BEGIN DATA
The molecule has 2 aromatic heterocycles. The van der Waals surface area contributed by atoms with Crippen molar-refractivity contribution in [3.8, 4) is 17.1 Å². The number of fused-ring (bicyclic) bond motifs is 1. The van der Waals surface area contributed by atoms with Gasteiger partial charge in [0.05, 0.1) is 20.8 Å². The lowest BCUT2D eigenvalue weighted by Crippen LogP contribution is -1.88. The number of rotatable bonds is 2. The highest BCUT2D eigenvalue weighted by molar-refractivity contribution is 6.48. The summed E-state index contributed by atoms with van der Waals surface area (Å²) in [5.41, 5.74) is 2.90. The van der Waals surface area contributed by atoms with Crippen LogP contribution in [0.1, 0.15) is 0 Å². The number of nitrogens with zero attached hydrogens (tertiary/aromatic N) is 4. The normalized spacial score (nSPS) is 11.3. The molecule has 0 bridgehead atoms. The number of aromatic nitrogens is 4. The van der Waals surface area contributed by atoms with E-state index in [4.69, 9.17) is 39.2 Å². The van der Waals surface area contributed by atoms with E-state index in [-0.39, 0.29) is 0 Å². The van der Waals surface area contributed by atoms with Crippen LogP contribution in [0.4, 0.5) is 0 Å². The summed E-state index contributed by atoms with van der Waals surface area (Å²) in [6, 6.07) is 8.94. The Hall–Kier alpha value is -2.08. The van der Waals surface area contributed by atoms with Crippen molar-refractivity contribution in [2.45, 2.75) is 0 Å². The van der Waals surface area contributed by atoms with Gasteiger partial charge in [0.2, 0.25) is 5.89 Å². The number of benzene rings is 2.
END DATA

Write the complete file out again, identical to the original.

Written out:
The molecule has 2 aromatic heterocycles. The van der Waals surface area contributed by atoms with Crippen molar-refractivity contribution in [3.8, 4) is 17.1 Å². The number of fused-ring (bicyclic) bond motifs is 1. The van der Waals surface area contributed by atoms with Gasteiger partial charge in [0.05, 0.1) is 20.8 Å². The lowest BCUT2D eigenvalue weighted by Crippen LogP contribution is -1.88. The number of rotatable bonds is 2. The highest BCUT2D eigenvalue weighted by molar-refractivity contribution is 6.48. The summed E-state index contributed by atoms with van der Waals surface area (Å²) in [5.41, 5.74) is 2.90. The van der Waals surface area contributed by atoms with Crippen LogP contribution in [0.1, 0.15) is 0 Å². The number of nitrogens with zero attached hydrogens (tertiary/aromatic N) is 4. The normalized spacial score (nSPS) is 11.3. The molecule has 0 bridgehead atoms. The number of aromatic nitrogens is 4. The van der Waals surface area contributed by atoms with E-state index in [4.69, 9.17) is 39.2 Å². The van der Waals surface area contributed by atoms with E-state index in [-0.39, 0.29) is 0 Å². The van der Waals surface area contributed by atoms with Crippen LogP contribution in [0.4, 0.5) is 0 Å². The summed E-state index contributed by atoms with van der Waals surface area (Å²) in [6, 6.07) is 8.94. The Hall–Kier alpha value is -2.08. The van der Waals surface area contributed by atoms with Crippen molar-refractivity contribution in [2.45, 2.75) is 0 Å². The van der Waals surface area contributed by atoms with Gasteiger partial charge in [0.2, 0.25) is 5.89 Å². The number of benzene rings is 2.